Flirting with class ideologies, Daley, a working class boy from Liverpool, reinterprets the realm of British elitism via the institution of the British public school. "I think it's interesting, you know.. looking at codes, which historically belong to Harrow School for example, and figuring out their equivalents of the school culture I'm more familiar with."
Stokey-Daley quickly became enraptured with the world of regatta races, flowery traditionalism and decadent English aristocracy. "I came across images of a regatta and I had never seen anything like it before… There is something inherently feminine about that hyper-masculine culture.” Amongst a range of referential films, theatrical practitioners and 18th century portraiture, Daley remains influenced by British cult classics: Maurice, Another Country and Brideshead Revisited. Daley questions the structural nature of British heritage and systematic elitism through the lens of 'homosocial' theory.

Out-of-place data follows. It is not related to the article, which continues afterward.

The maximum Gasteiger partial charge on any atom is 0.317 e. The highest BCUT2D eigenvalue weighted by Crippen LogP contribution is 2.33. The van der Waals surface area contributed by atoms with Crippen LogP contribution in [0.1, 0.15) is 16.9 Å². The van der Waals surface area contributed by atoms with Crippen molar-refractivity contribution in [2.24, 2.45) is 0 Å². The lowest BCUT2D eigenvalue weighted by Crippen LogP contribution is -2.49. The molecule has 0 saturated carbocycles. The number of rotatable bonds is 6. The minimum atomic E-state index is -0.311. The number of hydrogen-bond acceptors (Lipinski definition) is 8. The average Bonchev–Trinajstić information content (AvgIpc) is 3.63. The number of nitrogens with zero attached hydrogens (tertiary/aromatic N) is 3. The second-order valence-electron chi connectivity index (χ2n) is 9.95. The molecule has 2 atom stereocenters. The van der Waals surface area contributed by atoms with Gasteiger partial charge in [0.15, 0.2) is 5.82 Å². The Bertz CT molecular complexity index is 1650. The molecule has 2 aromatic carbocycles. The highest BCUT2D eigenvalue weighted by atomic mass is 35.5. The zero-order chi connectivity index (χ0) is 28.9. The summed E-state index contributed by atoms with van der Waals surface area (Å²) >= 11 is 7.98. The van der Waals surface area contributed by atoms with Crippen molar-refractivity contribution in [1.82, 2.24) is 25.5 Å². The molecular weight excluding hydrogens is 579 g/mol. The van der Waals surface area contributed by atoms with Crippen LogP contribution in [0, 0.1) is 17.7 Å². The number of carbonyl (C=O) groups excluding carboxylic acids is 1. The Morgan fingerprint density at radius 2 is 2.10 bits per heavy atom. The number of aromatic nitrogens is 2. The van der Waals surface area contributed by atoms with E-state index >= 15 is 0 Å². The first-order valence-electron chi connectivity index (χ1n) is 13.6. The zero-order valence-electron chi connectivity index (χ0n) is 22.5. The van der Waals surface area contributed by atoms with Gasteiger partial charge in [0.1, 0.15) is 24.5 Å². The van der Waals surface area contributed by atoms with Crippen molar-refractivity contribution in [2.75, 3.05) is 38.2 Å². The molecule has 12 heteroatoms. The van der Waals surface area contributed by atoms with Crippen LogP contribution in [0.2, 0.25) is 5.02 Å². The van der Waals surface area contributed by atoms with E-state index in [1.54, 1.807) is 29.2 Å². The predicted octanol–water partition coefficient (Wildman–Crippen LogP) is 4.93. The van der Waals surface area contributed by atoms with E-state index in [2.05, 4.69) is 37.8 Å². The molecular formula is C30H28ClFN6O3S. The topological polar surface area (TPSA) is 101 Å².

Having already worked in the menswear design teams of both Alexander McQueen and Tom Ford, Daley had a range of experience that well prepared him for crafting a collection and brand identity of his own. Garnering the attention of senior Vogue journalist Sarah Mower in February, Steven S. Daley appeared in a Vogue article about the use of donated archival McQueen fabric in his collection 'The Inalienable Right' that debuted at London Fashion Week days later. Since then Daley has continued to work in an ecologically mindful manner, by using donated, dead-stock and end of roll fabrics.
In March, Daley was faced with a huge demand for his tailored wide leg trousers after Barcelona-based consultant and stylist Louis Rubi posted a selfie wearing them to his mass of Instagram followers. Since then Daley has looked to Rubi as a mentor of sorts, receiving advice and encouragement that has helped Daley to build the foundations of his own small business.
Post graduation amidst a global pandemic, Daley has no plans of slowing down. He continues to explore the theatricality of British elitism, which his romantic, quality-first, bespoke garments evoke.
- L MEREDITH